Serial article regarding M&A on NNA (vol.99)

This article continues the discussion on due diligence from the previous article.

Matters to be investigated in due diligence

Scope of time period, red flags type

It is common for the scope of investigation to be limited to a certain period of time in the past, for example, with regard to financial matters and minutes, as the scope of investigation would be unlimited if the scope is not narrowed down. Alternatively, buyer and the buyer’s experts may agree to carry out due diligence, so-called red flags, which is focused on investigating the existence of risk factors that require special attention. This is because it allows for efficient due diligence by focusing limited resources on the key risk factors that could be deal breakers. The red flags type is used especially in cases where budgets are limited or time is limited, as in the case of small and medium-sized deals.

Subjects of investigation

Regarding finance, taxation and legal affairs, we mainly investigate the following matters. As due diligence is a procedure that not only touches on sensitive information of the seller, but also imposes a heavy burden on the seller’s personnel, the expert carrying out the due diligence is required to investigate the necessary matters to a sufficient extent to realise the objectives of the due diligence, rather than investigating everything unnecessarily based on his or her own interests.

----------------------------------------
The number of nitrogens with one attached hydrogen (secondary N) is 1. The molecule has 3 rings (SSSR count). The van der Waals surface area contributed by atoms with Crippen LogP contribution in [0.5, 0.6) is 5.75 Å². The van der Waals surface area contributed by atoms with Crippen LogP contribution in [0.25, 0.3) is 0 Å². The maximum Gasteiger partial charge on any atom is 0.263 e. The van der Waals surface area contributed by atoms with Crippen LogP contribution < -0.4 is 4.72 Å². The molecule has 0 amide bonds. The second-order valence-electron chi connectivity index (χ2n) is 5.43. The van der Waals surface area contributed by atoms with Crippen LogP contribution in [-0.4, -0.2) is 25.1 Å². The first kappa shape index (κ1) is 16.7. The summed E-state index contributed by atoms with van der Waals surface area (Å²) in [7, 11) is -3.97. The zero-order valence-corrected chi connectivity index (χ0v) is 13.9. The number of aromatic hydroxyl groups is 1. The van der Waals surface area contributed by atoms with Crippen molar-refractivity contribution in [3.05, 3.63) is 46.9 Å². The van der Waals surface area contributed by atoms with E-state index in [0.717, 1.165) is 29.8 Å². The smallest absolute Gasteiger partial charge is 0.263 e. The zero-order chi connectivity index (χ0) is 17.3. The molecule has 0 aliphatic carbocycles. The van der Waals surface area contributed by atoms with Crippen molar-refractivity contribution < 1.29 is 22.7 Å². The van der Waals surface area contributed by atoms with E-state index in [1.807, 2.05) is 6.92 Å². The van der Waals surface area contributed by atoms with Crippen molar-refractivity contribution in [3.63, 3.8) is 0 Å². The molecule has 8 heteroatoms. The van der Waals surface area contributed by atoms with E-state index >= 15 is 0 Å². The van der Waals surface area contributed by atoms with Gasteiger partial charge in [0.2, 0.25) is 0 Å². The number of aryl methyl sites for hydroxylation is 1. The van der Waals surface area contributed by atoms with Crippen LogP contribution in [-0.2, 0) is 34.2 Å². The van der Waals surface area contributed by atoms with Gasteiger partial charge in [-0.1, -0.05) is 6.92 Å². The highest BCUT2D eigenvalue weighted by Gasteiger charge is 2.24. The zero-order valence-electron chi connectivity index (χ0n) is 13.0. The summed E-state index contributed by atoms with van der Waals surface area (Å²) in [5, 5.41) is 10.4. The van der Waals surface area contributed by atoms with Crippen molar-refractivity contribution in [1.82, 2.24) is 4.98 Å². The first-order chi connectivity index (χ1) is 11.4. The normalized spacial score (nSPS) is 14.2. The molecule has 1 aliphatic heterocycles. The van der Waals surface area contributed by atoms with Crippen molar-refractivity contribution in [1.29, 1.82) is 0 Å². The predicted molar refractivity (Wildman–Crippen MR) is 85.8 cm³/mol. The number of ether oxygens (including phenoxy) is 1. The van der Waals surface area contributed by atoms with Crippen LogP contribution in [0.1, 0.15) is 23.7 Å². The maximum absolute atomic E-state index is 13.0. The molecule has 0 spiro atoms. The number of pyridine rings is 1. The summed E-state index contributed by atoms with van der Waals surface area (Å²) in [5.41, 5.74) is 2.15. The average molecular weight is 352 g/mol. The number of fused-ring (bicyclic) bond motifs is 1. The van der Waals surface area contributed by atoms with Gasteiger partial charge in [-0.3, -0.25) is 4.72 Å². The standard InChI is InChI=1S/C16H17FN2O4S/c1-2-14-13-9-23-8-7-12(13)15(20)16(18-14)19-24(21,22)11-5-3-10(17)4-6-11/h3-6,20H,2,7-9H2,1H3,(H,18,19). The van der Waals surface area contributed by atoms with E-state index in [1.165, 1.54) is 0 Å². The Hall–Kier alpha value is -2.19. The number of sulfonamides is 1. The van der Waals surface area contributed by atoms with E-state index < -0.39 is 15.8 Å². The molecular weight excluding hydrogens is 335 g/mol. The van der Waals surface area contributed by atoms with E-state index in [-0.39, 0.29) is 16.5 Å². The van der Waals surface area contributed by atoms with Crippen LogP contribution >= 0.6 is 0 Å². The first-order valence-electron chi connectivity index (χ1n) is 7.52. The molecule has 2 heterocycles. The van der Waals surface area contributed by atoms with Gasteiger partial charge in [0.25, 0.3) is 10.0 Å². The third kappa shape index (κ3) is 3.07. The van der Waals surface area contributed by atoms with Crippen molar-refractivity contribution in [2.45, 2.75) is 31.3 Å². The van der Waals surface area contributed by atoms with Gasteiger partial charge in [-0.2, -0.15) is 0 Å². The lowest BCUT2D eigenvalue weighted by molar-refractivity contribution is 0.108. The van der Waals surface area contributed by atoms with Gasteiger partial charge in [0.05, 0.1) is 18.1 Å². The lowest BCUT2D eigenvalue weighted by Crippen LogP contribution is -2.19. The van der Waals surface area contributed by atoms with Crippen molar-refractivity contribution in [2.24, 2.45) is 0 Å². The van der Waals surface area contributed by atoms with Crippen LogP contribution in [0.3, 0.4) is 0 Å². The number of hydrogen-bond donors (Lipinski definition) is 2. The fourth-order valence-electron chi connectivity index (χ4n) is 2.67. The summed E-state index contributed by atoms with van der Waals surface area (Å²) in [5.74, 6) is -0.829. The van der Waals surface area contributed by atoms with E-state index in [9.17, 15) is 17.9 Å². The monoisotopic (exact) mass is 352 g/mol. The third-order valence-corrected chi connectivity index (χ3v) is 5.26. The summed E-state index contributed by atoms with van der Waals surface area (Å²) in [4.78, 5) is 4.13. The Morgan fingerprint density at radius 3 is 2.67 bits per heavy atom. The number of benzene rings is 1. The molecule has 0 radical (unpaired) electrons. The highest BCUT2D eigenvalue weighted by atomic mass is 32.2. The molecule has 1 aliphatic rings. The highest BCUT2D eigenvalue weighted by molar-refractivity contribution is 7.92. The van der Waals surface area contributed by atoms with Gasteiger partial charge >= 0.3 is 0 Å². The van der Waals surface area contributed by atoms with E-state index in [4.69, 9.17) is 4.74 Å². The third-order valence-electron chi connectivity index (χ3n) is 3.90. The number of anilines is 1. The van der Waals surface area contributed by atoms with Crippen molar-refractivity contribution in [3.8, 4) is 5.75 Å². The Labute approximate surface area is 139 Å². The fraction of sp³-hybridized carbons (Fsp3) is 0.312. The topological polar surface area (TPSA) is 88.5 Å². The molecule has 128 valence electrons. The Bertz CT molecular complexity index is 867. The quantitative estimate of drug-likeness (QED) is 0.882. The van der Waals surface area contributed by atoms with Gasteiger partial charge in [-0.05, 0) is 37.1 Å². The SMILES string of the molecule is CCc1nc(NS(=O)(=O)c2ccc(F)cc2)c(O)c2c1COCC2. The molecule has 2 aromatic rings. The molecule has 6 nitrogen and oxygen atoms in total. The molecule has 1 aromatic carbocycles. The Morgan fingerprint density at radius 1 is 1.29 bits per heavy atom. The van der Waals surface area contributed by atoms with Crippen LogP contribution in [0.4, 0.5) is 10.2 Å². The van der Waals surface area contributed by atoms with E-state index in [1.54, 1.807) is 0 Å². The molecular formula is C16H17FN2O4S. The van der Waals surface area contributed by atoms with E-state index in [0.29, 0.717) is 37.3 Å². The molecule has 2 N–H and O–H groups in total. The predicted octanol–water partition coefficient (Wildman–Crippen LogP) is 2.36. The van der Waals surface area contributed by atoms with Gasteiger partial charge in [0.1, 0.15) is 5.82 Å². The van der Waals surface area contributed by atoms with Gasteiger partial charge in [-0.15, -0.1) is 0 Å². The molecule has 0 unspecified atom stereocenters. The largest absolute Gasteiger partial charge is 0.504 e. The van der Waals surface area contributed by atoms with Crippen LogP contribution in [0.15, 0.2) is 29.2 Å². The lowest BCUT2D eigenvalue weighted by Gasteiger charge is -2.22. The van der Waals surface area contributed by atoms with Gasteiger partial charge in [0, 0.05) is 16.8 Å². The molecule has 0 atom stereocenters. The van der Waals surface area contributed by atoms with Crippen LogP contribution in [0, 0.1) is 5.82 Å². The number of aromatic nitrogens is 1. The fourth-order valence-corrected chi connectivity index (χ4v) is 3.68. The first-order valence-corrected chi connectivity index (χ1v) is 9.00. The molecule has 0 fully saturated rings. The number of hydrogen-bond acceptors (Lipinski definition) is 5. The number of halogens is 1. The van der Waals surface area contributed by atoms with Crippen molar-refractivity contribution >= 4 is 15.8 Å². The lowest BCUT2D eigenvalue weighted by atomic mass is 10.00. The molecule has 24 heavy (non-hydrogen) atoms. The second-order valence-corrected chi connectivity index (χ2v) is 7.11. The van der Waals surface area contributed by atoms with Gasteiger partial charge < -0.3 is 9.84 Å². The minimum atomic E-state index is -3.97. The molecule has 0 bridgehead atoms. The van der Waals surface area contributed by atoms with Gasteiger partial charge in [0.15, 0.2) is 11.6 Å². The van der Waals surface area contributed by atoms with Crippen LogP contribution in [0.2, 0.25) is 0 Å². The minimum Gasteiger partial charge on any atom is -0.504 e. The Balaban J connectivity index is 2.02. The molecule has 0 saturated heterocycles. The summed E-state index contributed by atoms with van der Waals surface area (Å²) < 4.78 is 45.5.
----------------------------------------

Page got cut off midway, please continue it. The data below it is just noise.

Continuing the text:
a. Financial due diligence

  1. Profit and loss statement
  2. Balance sheet
  3. Cash flow and business plan
  4. Liabilities and contingent liabilities which are not included in the balance sheet
  5. Related party transactions
  6. Review of discrepancies between the substance and the figures on the financial statements
  7. Review of the quality of financial information
  8. Fair value assessment of assets and liabilities when transitioning to IFRS

b. Tax due diligence

  1. Income tax (corporate tax)
  2. Sales tax (SST, consumption tax in Japan)
  3. Transfer pricing taxation
  4. Withholding income tax

c. Legal due diligence

  1. Organisation, shares
  2. Governance
  3. Contracts
  4. Assets, liabilities
  5. Labour
  6. Licenses, compliance
  7. Litigations, disputes

These are just general examples, and the focus will vary depending on the business of the target company. Due diligence will be carried out with a clear focus on the subject of the investigation.

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